“This is just the beginning and it is already a disaster,” said Abu Osama Nogira, an engineer in charge of Health and Environment in the Rafah municipality.

Nogira shows pictures, impossible to authenticate, allegedly showing the pipe. One meter in diameter, it supposedly runs along the 12 kilometer (7.5 miles) border 20-25 meters (22-27 yards) below the surface and is pierced at intervals to allow sea water to seep into the ground, he said.

Impossible to live

A third of Rafah’s water, its agricultural reserves and parts of its infrastructure network, are located in the immediate vicinity of the border, Nogira said, warning that continued flooding could lead the electricity grid, roads and water treatment facilities to break down.

Even before talk of the pipeline, Palestinian authorities estimated that 97 percent of groundwater in the area was polluted and dangerous for consumption, and it is feared that meager drinking water supplies are now also likely to become salinated.

Palestinian farmer Farouq Breika, 37, gestures towards sinkholes and deep cracks across a ploughed field next to the border between Egypt and Gaza, in the city of Rafah, in the southern Gaza Strip, on March 1, 2016. (AFP PHOTO / SAID KHATIB)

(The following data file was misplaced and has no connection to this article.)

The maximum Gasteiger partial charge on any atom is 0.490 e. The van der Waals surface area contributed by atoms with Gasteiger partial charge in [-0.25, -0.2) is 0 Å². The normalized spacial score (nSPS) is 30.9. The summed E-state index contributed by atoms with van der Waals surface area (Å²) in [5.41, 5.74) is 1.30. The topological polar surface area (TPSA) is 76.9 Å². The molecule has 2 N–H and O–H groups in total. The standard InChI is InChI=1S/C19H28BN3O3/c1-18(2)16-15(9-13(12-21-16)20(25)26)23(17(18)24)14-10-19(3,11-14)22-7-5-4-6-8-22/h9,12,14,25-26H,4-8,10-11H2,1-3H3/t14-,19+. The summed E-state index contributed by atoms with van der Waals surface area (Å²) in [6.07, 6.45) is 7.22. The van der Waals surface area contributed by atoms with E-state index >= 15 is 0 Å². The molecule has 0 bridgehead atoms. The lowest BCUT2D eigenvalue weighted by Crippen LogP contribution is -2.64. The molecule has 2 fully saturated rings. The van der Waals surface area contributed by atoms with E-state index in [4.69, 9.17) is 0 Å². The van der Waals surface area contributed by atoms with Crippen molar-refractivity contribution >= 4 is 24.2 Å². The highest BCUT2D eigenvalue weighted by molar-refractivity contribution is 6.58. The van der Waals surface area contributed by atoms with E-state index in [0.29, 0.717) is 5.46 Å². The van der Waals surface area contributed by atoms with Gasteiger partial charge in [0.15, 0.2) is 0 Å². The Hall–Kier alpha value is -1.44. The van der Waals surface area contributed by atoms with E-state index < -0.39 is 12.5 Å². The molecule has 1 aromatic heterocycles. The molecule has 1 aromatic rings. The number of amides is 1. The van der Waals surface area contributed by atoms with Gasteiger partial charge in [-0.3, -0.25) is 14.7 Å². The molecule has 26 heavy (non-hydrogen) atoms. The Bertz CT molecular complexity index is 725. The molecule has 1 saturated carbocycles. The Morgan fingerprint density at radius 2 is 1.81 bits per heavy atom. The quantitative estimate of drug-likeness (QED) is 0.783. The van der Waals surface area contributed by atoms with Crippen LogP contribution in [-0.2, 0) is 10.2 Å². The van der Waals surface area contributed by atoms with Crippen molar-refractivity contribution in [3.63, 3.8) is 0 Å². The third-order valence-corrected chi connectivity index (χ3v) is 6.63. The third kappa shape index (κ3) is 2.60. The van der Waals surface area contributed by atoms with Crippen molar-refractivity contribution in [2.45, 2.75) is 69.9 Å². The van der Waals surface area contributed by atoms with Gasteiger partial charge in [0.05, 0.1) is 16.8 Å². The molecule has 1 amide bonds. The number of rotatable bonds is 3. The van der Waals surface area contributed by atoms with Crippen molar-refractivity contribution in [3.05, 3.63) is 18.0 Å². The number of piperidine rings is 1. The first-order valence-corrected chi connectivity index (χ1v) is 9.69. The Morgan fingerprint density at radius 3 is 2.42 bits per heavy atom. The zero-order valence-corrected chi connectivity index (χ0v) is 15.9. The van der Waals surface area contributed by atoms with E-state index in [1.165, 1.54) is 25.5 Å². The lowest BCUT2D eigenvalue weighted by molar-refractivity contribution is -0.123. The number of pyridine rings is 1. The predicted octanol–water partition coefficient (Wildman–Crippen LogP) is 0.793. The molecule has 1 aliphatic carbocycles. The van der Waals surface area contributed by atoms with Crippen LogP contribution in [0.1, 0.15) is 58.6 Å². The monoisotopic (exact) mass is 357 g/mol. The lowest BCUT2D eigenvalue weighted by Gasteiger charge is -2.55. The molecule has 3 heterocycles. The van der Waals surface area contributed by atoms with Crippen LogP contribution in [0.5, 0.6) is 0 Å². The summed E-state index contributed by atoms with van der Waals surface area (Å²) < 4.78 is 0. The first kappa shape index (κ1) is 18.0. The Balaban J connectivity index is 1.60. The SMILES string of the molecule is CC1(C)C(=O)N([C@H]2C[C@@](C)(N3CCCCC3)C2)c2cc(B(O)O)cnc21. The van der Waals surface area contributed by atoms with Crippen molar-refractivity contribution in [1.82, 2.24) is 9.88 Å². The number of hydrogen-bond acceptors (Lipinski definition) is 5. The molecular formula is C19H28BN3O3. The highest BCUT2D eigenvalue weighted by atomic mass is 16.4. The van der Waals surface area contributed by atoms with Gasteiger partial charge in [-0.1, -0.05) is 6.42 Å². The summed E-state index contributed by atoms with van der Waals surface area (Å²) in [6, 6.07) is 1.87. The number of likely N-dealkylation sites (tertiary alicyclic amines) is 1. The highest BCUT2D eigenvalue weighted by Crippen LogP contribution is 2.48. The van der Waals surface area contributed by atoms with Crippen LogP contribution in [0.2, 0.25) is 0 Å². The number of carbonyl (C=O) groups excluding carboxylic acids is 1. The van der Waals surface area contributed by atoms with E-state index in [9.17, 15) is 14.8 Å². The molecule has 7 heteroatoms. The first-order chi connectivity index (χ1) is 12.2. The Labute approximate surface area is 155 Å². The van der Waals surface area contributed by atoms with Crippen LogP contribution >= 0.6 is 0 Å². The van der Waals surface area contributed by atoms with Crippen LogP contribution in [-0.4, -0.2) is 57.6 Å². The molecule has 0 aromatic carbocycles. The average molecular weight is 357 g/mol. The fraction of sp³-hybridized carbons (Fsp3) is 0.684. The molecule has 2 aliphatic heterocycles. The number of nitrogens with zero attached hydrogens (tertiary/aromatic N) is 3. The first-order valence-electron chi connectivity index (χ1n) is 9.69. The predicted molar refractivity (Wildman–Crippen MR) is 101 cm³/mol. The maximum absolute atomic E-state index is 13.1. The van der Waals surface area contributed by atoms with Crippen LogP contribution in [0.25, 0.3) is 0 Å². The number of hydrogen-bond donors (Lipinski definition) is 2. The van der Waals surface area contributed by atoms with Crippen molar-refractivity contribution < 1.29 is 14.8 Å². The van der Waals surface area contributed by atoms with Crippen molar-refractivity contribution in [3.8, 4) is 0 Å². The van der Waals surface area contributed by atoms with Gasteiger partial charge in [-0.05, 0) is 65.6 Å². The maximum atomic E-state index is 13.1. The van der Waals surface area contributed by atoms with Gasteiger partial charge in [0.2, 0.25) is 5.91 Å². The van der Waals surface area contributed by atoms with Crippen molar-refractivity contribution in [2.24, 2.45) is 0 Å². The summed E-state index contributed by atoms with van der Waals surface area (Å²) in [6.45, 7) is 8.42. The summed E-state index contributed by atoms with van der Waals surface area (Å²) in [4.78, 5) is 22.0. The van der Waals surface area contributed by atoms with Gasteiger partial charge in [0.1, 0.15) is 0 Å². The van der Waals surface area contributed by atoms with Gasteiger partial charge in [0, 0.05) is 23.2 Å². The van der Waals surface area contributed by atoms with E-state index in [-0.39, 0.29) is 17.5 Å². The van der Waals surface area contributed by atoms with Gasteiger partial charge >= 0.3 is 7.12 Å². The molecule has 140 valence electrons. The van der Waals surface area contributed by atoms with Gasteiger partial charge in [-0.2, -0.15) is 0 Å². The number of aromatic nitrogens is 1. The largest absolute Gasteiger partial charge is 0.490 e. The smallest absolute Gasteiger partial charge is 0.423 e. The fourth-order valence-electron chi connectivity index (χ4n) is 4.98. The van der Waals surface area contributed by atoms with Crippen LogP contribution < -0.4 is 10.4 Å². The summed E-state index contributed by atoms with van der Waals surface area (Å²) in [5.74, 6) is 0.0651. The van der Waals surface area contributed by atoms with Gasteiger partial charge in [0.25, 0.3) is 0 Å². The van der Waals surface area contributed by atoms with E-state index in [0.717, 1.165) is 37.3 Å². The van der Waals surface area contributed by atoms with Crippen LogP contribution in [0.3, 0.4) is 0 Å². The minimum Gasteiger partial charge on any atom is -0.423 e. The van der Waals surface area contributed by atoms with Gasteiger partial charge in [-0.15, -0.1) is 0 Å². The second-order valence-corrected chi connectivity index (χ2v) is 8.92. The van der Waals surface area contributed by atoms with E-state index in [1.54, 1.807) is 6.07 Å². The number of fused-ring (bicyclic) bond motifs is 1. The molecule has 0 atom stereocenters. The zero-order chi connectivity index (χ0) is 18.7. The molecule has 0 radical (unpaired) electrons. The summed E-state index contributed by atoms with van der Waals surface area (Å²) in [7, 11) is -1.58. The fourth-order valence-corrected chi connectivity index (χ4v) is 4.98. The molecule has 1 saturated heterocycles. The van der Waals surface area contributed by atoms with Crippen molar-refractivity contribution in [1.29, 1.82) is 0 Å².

“The governorate of Rafah, with 230,000 inhabitants, will become impossible to live in,” Nogira says, echoing UN predictions that the entire Gaza Strip may be uninhabitable by 2020.

On the Egyptian side of the border, human rights groups say that more than 3,000 families were forcibly evicted and thousands of homes destroyed when the army established a buffer zone designed to secure the border.

Egypt’s alleged actions leave Farouq Breika, literally, with a bitter taste in his mouth.

“We used to drink water from the well and cook with it,” the 73-year old farmer reflects. “Now it is not even good for agriculture.

“The earth has been soaked with salt water for months,” he says.

Faced with closed borders from both Israel and Egypt, he adds, “we have nowhere else to go.”